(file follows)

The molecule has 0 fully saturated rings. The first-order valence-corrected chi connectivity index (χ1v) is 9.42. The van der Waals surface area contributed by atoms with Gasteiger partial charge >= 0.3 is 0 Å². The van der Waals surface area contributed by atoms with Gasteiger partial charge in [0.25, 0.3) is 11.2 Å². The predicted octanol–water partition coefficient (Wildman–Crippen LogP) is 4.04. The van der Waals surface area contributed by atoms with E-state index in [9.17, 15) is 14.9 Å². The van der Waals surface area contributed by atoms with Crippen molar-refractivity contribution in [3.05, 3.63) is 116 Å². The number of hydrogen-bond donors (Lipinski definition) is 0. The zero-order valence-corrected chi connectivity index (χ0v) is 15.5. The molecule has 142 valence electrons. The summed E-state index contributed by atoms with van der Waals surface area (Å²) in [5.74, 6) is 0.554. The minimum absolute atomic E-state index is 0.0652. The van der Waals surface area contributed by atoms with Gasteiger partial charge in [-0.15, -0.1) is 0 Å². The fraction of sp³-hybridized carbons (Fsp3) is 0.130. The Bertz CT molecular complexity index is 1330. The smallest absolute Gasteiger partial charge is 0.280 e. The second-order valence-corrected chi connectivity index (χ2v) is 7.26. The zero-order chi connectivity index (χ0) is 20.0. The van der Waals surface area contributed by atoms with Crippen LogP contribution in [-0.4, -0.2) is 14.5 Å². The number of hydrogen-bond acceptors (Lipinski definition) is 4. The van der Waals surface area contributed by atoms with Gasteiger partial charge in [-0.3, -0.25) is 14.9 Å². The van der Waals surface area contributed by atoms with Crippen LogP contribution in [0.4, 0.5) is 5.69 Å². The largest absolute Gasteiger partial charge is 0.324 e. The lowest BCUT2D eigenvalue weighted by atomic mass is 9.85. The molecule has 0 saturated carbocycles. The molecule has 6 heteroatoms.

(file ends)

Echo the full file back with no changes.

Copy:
The molecule has 0 fully saturated rings. The first-order valence-corrected chi connectivity index (χ1v) is 9.42. The van der Waals surface area contributed by atoms with Gasteiger partial charge >= 0.3 is 0 Å². The van der Waals surface area contributed by atoms with Gasteiger partial charge in [0.25, 0.3) is 11.2 Å². The predicted octanol–water partition coefficient (Wildman–Crippen LogP) is 4.04. The van der Waals surface area contributed by atoms with E-state index in [9.17, 15) is 14.9 Å². The van der Waals surface area contributed by atoms with Crippen molar-refractivity contribution in [3.05, 3.63) is 116 Å². The number of hydrogen-bond donors (Lipinski definition) is 0. The zero-order valence-corrected chi connectivity index (χ0v) is 15.5. The molecule has 142 valence electrons. The summed E-state index contributed by atoms with van der Waals surface area (Å²) in [5.74, 6) is 0.554. The minimum absolute atomic E-state index is 0.0652. The van der Waals surface area contributed by atoms with Gasteiger partial charge in [-0.15, -0.1) is 0 Å². The fraction of sp³-hybridized carbons (Fsp3) is 0.130. The Bertz CT molecular complexity index is 1330. The smallest absolute Gasteiger partial charge is 0.280 e. The second-order valence-corrected chi connectivity index (χ2v) is 7.26. The zero-order chi connectivity index (χ0) is 20.0. The van der Waals surface area contributed by atoms with Crippen LogP contribution in [-0.4, -0.2) is 14.5 Å². The number of hydrogen-bond acceptors (Lipinski definition) is 4. The van der Waals surface area contributed by atoms with Gasteiger partial charge in [-0.3, -0.25) is 14.9 Å². The van der Waals surface area contributed by atoms with Crippen LogP contribution in [0.4, 0.5) is 5.69 Å². The largest absolute Gasteiger partial charge is 0.324 e. The lowest BCUT2D eigenvalue weighted by atomic mass is 9.85. The molecule has 0 saturated carbocycles. The molecule has 6 heteroatoms.